Q: Should I upgrade my Shure SM58 and use technical solutions for noise and ambience?
Why vinyl really can get closer to the original studio sound than digital
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Can your virtual orchestra imitate a real one exactly?
Your actions don't require reasons, just try stuff out and see.
Is your producer trying to steal half of your royalties?
Are your recordings too QUIET?
BIAS Ships Peak Studio
An investigation of the pre-delay parameter of the Lexicon 480L reverb plug-in
Parts of Speech
Let me ask you a question...
Suppose you could download all you like using BitTorrent, KaZaa, LimeWire or any of a number of peer-to-peer network clients. Would that be a good thing?
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Did you answer 'yes'?
Basically you want to get music for free. Whether you should be entitled to have it for free is another matter that I will deal with later. But basically you want to get music, and you don't want to pay for it.
Did you answer 'no'?
Then clearly you are involved in music making. You want to make enough money from music so you can do it full-time, without having to work at another job. You realize that if other people can download for free, that is potentially depriving you of a valuable source of income. Either you are involved in music-making, or you support those who are.
* * *
At this point I need to make it clear that this website is for people who want to take music-making seriously. If you can make some money from your music, you can spend more time doing it, and use better quality equipment. If you only listen to music and do not create it, you're very welcome too, if you support the people who make it and believe that the creators of music are entitled to try and make some money from what they do, if they want to.
But suppose you do feel that you should be able to download anything you like, without having permission or paying to do so. How justified are you?
Let's look at the argument in a couple of different ways. Firstly let's take the view that copyright law says that downloading without permission or payment is illegal.
Well that's true. It is. And the penalties if you're caught can be severe.
On the other hand, lots of things that are commonplace now were illegal only a few years ago. The democratic process can eventually arrive at all sorts of solutions, but there's nothing like some good, honest law-breaking to get things moving. After all, if something is technically illegal, but the majority of the population thinks it's perfectly OK, then it isn't immoral to break the law surely.
So although downloading without payment or permission might be a breach of copyright, maybe that's a sign that the law might just need to be changed in the near-term future.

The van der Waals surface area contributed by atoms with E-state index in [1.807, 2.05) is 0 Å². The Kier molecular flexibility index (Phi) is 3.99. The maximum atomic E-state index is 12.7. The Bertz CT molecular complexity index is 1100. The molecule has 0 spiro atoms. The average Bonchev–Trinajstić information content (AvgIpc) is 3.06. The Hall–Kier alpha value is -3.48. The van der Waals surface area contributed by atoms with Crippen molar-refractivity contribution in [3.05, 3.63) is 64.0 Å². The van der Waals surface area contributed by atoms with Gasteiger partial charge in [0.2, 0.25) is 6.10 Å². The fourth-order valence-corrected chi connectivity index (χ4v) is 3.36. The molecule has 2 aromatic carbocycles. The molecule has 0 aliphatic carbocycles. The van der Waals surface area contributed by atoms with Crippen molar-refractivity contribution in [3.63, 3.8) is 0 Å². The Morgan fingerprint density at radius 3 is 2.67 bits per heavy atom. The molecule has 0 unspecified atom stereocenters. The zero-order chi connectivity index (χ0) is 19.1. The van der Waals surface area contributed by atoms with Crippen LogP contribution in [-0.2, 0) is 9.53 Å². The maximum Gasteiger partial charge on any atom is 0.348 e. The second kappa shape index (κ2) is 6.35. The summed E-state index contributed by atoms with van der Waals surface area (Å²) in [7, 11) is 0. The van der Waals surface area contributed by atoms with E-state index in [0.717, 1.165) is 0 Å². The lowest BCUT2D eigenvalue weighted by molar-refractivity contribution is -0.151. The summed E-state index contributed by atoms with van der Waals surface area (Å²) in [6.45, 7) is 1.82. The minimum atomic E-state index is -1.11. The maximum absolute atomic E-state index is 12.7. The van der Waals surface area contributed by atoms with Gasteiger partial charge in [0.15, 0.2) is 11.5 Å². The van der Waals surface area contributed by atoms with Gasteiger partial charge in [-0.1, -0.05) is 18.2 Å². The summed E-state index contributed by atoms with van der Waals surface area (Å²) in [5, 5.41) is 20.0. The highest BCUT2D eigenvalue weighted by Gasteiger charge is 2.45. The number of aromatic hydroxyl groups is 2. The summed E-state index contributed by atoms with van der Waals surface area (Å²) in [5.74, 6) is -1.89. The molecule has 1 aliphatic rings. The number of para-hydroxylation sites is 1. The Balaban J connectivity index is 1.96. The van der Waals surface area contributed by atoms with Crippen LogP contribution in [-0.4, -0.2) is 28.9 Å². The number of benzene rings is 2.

On the other hand, you could say that copyright is an outmoded idea and should be abolished completely.
This is interesting. Suppose you make a thing. It's your property. You own it, and you can sell it if you want.
Suppose you write a song. With copyright in place, it is your intellectual property. You can license it or sell it if you want.
But without copyright... then although you have created something out of nothing, it isn't yours. Anyone can use it without your permission, and without paying you.
Should anyone mind?
Well you could say that as long as you're still credited as the writer of the song, you could achieve fame and fortune through performances and recordings. Yours would be the 'must have' version. And you would be able to sell merchandise too.
So it's not all bad, is it?
But the thing is that copyright - in this scenario - doesn't exist.
Anyone could make a video of your performance and sell it - profit for them, none for you.
Anyone could copy your recording and sell it - profit for them, none for you.
Anyone could copy your logo and put it on a t-shirt - profit for them, none for you.
The problem with abolishing copyright is that it benefits people who leech off your talent and creativity, vastly diminishing the rewards for you.
And of course you won't see a penny from the downloads. But you can bet that smart operators will be surrounding your songs with advertisements and making a killing.
Don't forget that with copyright as it is, a creator can always place his or her work in the public domain. Yes, you can choose to give it away.
But the key is that you have the choice.
Copyright may allow the world's major record companies to dominate the market and sue downloaders.
But copyright also allows the small guy to make a little money from music. To buy a new guitar, spend more time writing, make a CD, set up a download site, buy some beers...
If you are a small-time musician, what are your views? Is copyright helping you, or would you, like so many, like to see it abolished?